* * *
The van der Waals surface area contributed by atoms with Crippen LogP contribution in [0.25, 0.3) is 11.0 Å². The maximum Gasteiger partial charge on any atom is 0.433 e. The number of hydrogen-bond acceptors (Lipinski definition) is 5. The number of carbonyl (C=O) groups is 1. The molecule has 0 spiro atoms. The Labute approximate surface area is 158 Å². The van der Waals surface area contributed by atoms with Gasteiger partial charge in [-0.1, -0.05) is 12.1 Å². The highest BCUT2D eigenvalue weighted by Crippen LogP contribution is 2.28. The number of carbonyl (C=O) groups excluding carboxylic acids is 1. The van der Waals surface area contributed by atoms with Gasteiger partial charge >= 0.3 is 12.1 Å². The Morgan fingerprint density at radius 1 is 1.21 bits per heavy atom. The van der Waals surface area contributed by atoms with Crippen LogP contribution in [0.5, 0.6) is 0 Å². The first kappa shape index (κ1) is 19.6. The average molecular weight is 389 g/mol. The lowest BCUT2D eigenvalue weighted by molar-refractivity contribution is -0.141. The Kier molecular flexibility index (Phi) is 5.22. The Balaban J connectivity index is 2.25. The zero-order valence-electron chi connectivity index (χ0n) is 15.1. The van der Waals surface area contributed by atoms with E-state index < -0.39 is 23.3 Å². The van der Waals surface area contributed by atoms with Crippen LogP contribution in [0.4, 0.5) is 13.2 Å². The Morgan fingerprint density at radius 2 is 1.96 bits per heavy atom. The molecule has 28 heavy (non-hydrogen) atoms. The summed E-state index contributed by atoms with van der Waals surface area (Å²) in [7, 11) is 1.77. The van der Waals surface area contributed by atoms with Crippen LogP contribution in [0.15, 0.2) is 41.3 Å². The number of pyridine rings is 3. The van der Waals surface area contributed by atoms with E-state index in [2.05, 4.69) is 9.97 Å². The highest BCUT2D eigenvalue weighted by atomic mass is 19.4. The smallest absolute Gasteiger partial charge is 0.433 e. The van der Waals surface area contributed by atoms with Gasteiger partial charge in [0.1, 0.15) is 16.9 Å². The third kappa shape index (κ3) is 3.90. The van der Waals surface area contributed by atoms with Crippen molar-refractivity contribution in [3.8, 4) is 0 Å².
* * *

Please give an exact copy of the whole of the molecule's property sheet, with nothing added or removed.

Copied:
The van der Waals surface area contributed by atoms with Crippen LogP contribution in [0.25, 0.3) is 11.0 Å². The maximum Gasteiger partial charge on any atom is 0.433 e. The number of hydrogen-bond acceptors (Lipinski definition) is 5. The number of carbonyl (C=O) groups is 1. The molecule has 0 spiro atoms. The Labute approximate surface area is 158 Å². The van der Waals surface area contributed by atoms with Gasteiger partial charge in [-0.1, -0.05) is 12.1 Å². The highest BCUT2D eigenvalue weighted by Crippen LogP contribution is 2.28. The number of carbonyl (C=O) groups excluding carboxylic acids is 1. The van der Waals surface area contributed by atoms with Gasteiger partial charge >= 0.3 is 12.1 Å². The Morgan fingerprint density at radius 1 is 1.21 bits per heavy atom. The van der Waals surface area contributed by atoms with Crippen LogP contribution in [0.5, 0.6) is 0 Å². The first kappa shape index (κ1) is 19.6. The average molecular weight is 389 g/mol. The lowest BCUT2D eigenvalue weighted by molar-refractivity contribution is -0.141. The Kier molecular flexibility index (Phi) is 5.22. The Balaban J connectivity index is 2.25. The zero-order valence-electron chi connectivity index (χ0n) is 15.1. The van der Waals surface area contributed by atoms with E-state index < -0.39 is 23.3 Å². The van der Waals surface area contributed by atoms with Crippen LogP contribution in [0.4, 0.5) is 13.2 Å². The Morgan fingerprint density at radius 2 is 1.96 bits per heavy atom. The molecule has 28 heavy (non-hydrogen) atoms. The summed E-state index contributed by atoms with van der Waals surface area (Å²) in [7, 11) is 1.77. The van der Waals surface area contributed by atoms with Crippen LogP contribution in [0.15, 0.2) is 41.3 Å². The number of pyridine rings is 3. The van der Waals surface area contributed by atoms with E-state index in [2.05, 4.69) is 9.97 Å². The highest BCUT2D eigenvalue weighted by atomic mass is 19.4. The smallest absolute Gasteiger partial charge is 0.433 e. The van der Waals surface area contributed by atoms with Gasteiger partial charge in [0.1, 0.15) is 16.9 Å². The third kappa shape index (κ3) is 3.90. The van der Waals surface area contributed by atoms with Crippen molar-refractivity contribution in [3.8, 4) is 0 Å².